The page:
The link between reckless credit and emolument attachment orders.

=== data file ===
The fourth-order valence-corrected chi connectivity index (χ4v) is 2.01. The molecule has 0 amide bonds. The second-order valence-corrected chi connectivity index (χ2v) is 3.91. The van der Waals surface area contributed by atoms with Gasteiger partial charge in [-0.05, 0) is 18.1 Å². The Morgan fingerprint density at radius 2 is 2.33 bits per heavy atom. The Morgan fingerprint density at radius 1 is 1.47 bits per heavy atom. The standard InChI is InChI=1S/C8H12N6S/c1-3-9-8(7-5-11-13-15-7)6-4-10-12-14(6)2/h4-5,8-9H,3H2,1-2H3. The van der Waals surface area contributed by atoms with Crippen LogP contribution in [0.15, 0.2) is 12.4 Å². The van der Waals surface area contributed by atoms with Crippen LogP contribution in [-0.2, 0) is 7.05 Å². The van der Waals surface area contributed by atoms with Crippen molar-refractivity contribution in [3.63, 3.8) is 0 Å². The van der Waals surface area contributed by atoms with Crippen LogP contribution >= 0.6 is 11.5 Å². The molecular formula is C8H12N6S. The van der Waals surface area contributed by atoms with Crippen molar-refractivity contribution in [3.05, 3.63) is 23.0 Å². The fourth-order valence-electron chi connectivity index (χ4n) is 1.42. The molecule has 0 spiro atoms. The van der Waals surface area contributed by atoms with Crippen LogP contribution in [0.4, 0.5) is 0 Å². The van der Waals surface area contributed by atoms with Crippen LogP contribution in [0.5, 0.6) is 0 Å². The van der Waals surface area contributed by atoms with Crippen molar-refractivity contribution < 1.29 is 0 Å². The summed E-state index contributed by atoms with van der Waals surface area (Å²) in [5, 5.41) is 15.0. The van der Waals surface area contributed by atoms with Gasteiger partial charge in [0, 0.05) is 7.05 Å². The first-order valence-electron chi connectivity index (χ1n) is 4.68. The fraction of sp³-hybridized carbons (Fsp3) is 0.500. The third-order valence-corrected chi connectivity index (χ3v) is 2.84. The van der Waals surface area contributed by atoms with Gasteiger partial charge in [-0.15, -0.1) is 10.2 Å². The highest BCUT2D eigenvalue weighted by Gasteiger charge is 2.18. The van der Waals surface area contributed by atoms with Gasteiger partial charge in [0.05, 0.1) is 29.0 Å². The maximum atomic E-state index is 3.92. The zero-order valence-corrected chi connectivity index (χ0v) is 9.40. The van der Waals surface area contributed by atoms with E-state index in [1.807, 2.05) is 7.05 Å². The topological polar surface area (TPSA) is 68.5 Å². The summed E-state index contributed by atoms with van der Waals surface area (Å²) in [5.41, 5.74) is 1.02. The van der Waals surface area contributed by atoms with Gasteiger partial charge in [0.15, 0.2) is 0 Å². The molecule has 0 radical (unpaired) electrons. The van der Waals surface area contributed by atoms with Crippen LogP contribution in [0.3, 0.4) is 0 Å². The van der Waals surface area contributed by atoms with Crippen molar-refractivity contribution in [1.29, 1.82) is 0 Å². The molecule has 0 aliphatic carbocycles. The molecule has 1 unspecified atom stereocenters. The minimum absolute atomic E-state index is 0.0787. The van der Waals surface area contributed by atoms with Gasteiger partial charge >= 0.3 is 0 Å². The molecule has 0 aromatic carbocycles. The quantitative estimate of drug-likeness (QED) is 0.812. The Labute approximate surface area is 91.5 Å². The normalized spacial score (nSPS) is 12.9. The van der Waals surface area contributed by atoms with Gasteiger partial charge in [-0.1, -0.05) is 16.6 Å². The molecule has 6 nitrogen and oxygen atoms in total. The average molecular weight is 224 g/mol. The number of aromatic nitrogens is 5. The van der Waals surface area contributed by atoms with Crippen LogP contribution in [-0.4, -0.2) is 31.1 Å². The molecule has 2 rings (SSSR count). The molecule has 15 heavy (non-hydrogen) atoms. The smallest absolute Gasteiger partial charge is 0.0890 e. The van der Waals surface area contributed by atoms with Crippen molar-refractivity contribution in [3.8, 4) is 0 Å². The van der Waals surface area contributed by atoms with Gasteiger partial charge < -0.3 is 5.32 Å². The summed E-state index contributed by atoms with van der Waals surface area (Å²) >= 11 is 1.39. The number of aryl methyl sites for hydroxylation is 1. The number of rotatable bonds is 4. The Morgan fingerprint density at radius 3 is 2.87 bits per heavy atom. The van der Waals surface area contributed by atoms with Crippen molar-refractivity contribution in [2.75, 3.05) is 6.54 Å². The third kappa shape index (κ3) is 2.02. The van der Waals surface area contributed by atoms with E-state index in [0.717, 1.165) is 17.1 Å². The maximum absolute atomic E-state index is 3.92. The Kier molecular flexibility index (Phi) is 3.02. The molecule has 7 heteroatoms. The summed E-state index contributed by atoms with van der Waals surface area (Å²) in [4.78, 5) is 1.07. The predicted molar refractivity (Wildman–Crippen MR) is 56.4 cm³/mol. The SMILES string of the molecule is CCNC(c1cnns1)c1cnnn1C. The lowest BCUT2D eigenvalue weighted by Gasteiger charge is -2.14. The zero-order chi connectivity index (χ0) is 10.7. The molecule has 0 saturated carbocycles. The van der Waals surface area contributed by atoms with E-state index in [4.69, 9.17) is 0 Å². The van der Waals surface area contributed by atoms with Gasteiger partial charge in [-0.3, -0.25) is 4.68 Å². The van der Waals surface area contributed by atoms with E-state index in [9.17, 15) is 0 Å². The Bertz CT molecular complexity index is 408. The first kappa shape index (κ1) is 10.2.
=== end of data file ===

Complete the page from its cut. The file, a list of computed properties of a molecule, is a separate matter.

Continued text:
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South Africa has experienced significant levels of reckless credit thus leading to over-indebtedness of consumers. Furthermore, research conducted in 2008 and 2013 by the University of Pretoria indicated that there were abuses prevalent in emolument attachment orders (EAOs). An interesting aspect of the research was that credit providers were particularly interested in employed consumers, as their wages or salaries were deemed to be a form of security. The aim of this dissertation is to examine the link between reckless credit and EAOs. The main research problem revolves around the fact that credit providers do not conduct thorough pre-agreement assessments and have a tendency to subscribe to the tick box approach to compliance. Moreover, these pre-agreement assessments do not make provision for the inclusion of external market factors, which is essential to safeguard consumers against economic events. This dissertation argues that, at the point when reckless credit is granted, it is inevitable that default will occur thus leading to the culmination of an EAO. In this regard, the case of University of Stellenbosch Legal Aid Clinic and Others v Minister of Justice and Correctional Services and Others; Association of Debt Recovery Agents NPC v University of Stellenbosch Legal Aid Clinic and Others; Mavava Trading 279 (Pty) Ltd and Others v University of Stellenbosch Legal Aid Clinic and Others (CCT127/15)  ZACC 32 is important. The judgement illustrates how vulnerable consumers fell prey to unscrupulous credit providers who then took advantage of their salaries. An important aspect about the judgement was that section 65J of the Magistrates Court Act has now been amended through a joint interpretative mechanism of severance and reading in. The Constitutional Court’s order now requires judicial supervision in the EAO process, whereby a magistrate issues the EAO. This dissertation examines the effect of this and how EAOs are currently regulated. It also discusses whether judicial supervision is the solution to ameliorating the law on EAOs. Qualitative research methods were utilised such as legislation, case law, textbooks and journal articles. While there are no statistics to prove the link, anecdotal evidence proves the link between reckless credit and EAOs.